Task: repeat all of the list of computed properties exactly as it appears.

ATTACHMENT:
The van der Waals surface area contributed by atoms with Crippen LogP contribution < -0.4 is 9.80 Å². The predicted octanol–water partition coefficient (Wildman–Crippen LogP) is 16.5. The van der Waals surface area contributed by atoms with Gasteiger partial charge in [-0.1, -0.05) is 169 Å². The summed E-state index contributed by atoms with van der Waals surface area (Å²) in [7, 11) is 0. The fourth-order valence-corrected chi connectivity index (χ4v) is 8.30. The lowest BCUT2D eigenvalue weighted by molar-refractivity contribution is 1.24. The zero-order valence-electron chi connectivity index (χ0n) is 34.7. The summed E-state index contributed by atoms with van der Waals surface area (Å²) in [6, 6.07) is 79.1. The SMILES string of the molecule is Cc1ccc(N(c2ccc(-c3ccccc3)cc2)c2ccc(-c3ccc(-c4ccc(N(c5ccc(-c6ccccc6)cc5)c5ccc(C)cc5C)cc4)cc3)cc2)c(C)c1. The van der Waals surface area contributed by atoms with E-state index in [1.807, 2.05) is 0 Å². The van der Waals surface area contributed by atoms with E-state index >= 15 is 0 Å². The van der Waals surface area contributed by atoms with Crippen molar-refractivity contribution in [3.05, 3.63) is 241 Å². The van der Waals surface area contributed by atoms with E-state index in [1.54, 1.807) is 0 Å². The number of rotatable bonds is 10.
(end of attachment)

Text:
The van der Waals surface area contributed by atoms with Crippen LogP contribution < -0.4 is 9.80 Å². The predicted octanol–water partition coefficient (Wildman–Crippen LogP) is 16.5. The van der Waals surface area contributed by atoms with Gasteiger partial charge in [-0.1, -0.05) is 169 Å². The summed E-state index contributed by atoms with van der Waals surface area (Å²) in [7, 11) is 0. The fourth-order valence-corrected chi connectivity index (χ4v) is 8.30. The lowest BCUT2D eigenvalue weighted by molar-refractivity contribution is 1.24. The zero-order valence-electron chi connectivity index (χ0n) is 34.7. The summed E-state index contributed by atoms with van der Waals surface area (Å²) in [6, 6.07) is 79.1. The SMILES string of the molecule is Cc1ccc(N(c2ccc(-c3ccccc3)cc2)c2ccc(-c3ccc(-c4ccc(N(c5ccc(-c6ccccc6)cc5)c5ccc(C)cc5C)cc4)cc3)cc2)c(C)c1. The van der Waals surface area contributed by atoms with E-state index in [1.807, 2.05) is 0 Å². The van der Waals surface area contributed by atoms with E-state index >= 15 is 0 Å². The van der Waals surface area contributed by atoms with Crippen molar-refractivity contribution in [3.05, 3.63) is 241 Å². The van der Waals surface area contributed by atoms with E-state index in [1.54, 1.807) is 0 Å². The number of rotatable bonds is 10.